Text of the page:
Supreme Court
Eligible mobility retailers are set to receive pay outs as a result of the Supreme Court’s ruling.

A landmark judgement by the UK Supreme Court on 15 January 2021 may result in thousands of small businesses having their claims for COVID-related business interruption losses paid out.

On Friday, the final court of appeal court in the UK largely upheld the High Court’s September judgement that substantially found in favour of policyholders for the Financial Conduct Authority’s (FCA) business interruption insurance test case.

As a result of the Supreme Court’s ruling, eligible mobility retailers are set to receive pay outs from their insurers for COVID-19 business interruption which had previously been denied.

The unprecedented FCA test case

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As the COVID-19 outbreak spread across the UK in spring 2020, many businesses, including retailers in the mobility and access sector, saw significant losses, leading many to claim under their business interruption (BI) policies.

While the majority of SME policies focused on property damage and had only basic cover for business interruption as a consequence of property damage, some policies also included business interruption for other causes. In particular, some covered infectious or notifiable diseases and prevention of access and public authority closures or restrictions.

In March 2020, however, the insurance industry largely adopted the position that business interruption policies did not apply to the ensuing pandemic.

The dispute resulted in hundreds of companies complaining to the financial ombudsman. In response, it was agreed that a selection of policy wordings should be tested in court. The ruling would determine what would be considered a valid claim.

The case was brought by the FCA in June 2020, with eight insurers agreeing to take part to seek clarity on 21 policy wordings, impacting approximately 700 types of policies covering around 370,000 different businesses.

In September, the High Court judged that some of the disputed claims should have been paid out by insurers. The complex ruling included issues including government-ordered closures and disease clauses, as well as the timing of lost earnings.

The judgement was appealed by both parties and fast-tracked to the Supreme Court in the same month. On 15 January 2021, the Supreme Court substantially allowed the FCA’s appeal on behalf of policyholders, completing the legal process for impacted policies.

What this means for affected businesses?

For tens of thousands of businesses across the UK, including many in the mobility, access and independent living sector, the final judgement will see policyholders now have their claims for coronavirus-related business interruption losses paid.

A statement released by the FCA following the announcement stated: “The test case was not intended to encompass all possible disputes, but to resolve some key contractual uncertainties and ‘causation’ issues to provide clarity for policyholders and insurers. Today’s judgment does not determine how much is payable under individual policies, but provides much of the basis for doing so.”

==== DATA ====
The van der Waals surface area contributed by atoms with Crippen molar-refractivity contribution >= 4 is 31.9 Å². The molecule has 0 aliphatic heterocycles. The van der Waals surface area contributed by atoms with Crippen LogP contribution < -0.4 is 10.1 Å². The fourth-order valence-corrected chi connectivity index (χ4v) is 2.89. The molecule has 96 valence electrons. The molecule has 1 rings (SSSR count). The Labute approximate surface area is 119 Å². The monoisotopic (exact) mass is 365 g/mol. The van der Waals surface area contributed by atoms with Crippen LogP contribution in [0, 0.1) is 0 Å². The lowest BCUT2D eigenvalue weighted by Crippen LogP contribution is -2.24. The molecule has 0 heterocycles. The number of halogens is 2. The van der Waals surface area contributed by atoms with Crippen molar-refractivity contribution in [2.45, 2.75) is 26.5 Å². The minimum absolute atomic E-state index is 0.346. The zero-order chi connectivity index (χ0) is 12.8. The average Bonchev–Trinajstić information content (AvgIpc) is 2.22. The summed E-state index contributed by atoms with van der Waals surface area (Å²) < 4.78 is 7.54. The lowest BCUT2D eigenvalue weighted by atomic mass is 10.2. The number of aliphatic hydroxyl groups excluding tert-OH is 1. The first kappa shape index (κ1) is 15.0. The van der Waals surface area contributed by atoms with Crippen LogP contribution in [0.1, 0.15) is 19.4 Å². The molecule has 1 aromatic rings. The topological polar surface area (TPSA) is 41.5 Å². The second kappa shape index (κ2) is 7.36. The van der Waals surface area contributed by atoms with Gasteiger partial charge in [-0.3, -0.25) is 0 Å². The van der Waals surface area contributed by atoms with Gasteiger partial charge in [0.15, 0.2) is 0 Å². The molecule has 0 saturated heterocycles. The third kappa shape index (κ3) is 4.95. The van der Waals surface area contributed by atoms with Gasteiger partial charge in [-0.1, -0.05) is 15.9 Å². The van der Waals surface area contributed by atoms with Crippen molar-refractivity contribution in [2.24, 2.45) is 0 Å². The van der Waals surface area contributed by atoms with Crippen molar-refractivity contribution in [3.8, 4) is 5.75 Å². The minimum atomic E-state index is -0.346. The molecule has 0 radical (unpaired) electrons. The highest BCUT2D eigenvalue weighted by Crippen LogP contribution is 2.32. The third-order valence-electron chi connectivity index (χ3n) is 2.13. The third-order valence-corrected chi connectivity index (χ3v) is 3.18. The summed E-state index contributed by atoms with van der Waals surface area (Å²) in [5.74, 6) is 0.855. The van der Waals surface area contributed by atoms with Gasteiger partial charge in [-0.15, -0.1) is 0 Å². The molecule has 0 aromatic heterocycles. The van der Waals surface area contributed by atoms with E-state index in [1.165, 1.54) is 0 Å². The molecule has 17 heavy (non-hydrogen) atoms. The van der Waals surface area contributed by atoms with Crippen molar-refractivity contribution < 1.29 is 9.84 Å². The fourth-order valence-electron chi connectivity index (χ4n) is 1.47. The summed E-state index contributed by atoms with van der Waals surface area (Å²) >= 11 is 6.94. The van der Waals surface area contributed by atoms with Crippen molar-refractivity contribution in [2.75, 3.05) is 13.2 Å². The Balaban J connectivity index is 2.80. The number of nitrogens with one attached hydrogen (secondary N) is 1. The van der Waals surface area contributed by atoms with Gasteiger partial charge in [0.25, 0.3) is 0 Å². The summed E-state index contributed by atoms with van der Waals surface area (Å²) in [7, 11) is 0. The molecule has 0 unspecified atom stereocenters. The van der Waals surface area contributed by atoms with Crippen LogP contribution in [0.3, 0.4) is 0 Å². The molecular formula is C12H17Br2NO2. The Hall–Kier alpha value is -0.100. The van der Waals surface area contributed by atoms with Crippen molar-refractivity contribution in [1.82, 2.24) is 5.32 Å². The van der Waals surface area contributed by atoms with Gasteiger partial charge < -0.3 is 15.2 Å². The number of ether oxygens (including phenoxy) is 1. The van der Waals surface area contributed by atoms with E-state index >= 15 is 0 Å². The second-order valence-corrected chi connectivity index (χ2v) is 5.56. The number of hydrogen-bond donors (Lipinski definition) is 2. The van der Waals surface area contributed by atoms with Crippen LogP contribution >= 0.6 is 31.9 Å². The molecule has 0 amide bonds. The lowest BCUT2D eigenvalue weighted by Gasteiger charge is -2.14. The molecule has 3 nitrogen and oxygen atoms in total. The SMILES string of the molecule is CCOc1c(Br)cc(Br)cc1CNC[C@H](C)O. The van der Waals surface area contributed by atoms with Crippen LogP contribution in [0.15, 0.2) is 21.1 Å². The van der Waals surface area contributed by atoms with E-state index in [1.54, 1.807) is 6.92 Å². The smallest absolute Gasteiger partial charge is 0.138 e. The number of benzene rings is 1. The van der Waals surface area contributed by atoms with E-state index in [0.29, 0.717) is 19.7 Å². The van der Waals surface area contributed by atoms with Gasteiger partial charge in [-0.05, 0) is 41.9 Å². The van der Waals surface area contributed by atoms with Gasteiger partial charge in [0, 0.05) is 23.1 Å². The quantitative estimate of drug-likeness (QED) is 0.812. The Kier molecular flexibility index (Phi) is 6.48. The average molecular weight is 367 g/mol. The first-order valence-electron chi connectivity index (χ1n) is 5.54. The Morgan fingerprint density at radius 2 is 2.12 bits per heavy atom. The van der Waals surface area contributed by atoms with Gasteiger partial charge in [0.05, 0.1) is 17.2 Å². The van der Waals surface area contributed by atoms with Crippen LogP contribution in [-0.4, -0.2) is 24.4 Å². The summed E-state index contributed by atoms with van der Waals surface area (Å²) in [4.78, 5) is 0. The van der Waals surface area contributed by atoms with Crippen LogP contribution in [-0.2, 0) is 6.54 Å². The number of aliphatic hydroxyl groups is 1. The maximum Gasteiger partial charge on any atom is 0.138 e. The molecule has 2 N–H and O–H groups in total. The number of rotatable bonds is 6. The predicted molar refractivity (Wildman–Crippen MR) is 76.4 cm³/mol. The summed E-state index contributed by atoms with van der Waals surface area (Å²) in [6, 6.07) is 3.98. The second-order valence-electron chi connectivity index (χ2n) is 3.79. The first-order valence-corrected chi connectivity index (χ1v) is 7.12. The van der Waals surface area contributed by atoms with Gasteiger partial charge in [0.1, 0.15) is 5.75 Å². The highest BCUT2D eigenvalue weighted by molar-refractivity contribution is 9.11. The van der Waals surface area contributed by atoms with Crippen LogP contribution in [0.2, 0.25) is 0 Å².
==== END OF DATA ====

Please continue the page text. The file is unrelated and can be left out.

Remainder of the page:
It added that policyholders with affected claims can expect to hear from their insurer soon, however, should direct questions to their broker, other advisers or insurer.

“Policyholders who remain unhappy following their insurer’s assessment of their claim may be able to refer their claim to the Financial Ombudsman Service, whose role is to resolve individual disputes,” noted the FCA.

Flora Hamilton, Financial Services Director for the Confederation of British Industry, welcomed the much-needed clarity for UK firms.

“At such an uncertain time, this court case provides… relief for smaller firms struggling with cashflow,” she commented.

“This is significant news for insurers, and regulators will need to work closely with the industry as policies, products and processes are updated to reflect this ruling.”

After the verdict was confirmed, Huw Evans, Director General of the Association of British Insurers, commented: “Insurers have supported this fast-track legal process every step of the way and we welcome the clarity that the judgment will bring to a number of complex issues. Today’s judgment represents the final step in the appeal process.

“The insurance industry expects to pay out over £1.8 billlion in Covid-19 related claims across a range of products, including business interruption policies. Customers who have made claims that are affected by the test case will be contacted by their insurer to discuss what the judgment means for their claim. All valid claims will be settled as soon as possible and in many cases the process of settling claims has begun. Some payments have already been made where valid business interruption claims have not been impacted by the test case ruling.”

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https://i1.wp.com/thiis.co.uk/wp-content/uploads/2021/01/Webp.net-resizeimage1-2.jpg?fit=900%2C675&ssl=1https://i1.wp.com/thiis.co.uk/wp-content/uploads/2021/01/Webp.net-resizeimage1-2.jpg?resize=150%2C150&ssl=1Liane McIvorBusiness SupportCoronavirus NewsCOVID-19 Trade NewsNewsroomRetailer NewsSupplier NewsTrade NewsBusiness Interruption,cover,COVID-19,judgement,landmark,mobility retailers,Supreme CourtA landmark judgement by the UK Supreme Court on 15 January 2021 may result in thousands of small businesses having their claims for COVID-related business interruption losses paid out. On Friday, the final court of appeal court in the UK largely upheld the High Court’s September judgement that substantially found...News, views & products for mobility, access and independent living professionals